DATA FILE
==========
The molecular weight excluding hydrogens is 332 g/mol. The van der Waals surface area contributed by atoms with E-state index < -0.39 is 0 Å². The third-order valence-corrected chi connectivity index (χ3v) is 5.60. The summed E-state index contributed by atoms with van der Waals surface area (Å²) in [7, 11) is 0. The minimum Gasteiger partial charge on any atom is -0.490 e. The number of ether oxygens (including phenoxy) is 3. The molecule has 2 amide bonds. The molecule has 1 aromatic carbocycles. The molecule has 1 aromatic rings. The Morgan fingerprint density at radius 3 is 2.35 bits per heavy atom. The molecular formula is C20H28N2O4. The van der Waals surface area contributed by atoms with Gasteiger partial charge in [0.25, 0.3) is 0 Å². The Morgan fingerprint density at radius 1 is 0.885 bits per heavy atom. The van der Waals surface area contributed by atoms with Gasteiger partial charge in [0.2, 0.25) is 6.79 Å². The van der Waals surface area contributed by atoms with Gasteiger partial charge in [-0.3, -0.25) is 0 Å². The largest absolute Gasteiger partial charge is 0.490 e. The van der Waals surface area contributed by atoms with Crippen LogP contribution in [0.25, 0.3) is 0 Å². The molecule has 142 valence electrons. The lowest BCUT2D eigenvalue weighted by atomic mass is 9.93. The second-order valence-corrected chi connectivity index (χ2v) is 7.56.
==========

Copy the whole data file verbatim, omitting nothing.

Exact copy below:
The molecular weight excluding hydrogens is 332 g/mol. The van der Waals surface area contributed by atoms with E-state index < -0.39 is 0 Å². The third-order valence-corrected chi connectivity index (χ3v) is 5.60. The summed E-state index contributed by atoms with van der Waals surface area (Å²) in [7, 11) is 0. The minimum Gasteiger partial charge on any atom is -0.490 e. The number of ether oxygens (including phenoxy) is 3. The molecule has 2 amide bonds. The molecule has 1 aromatic carbocycles. The molecule has 1 aromatic rings. The Morgan fingerprint density at radius 3 is 2.35 bits per heavy atom. The molecular formula is C20H28N2O4. The van der Waals surface area contributed by atoms with Gasteiger partial charge in [0.25, 0.3) is 0 Å². The Morgan fingerprint density at radius 1 is 0.885 bits per heavy atom. The van der Waals surface area contributed by atoms with Gasteiger partial charge in [0.2, 0.25) is 6.79 Å². The van der Waals surface area contributed by atoms with Gasteiger partial charge in [-0.3, -0.25) is 0 Å². The largest absolute Gasteiger partial charge is 0.490 e. The van der Waals surface area contributed by atoms with Crippen LogP contribution in [0.25, 0.3) is 0 Å². The molecule has 142 valence electrons. The lowest BCUT2D eigenvalue weighted by atomic mass is 9.93. The second-order valence-corrected chi connectivity index (χ2v) is 7.56.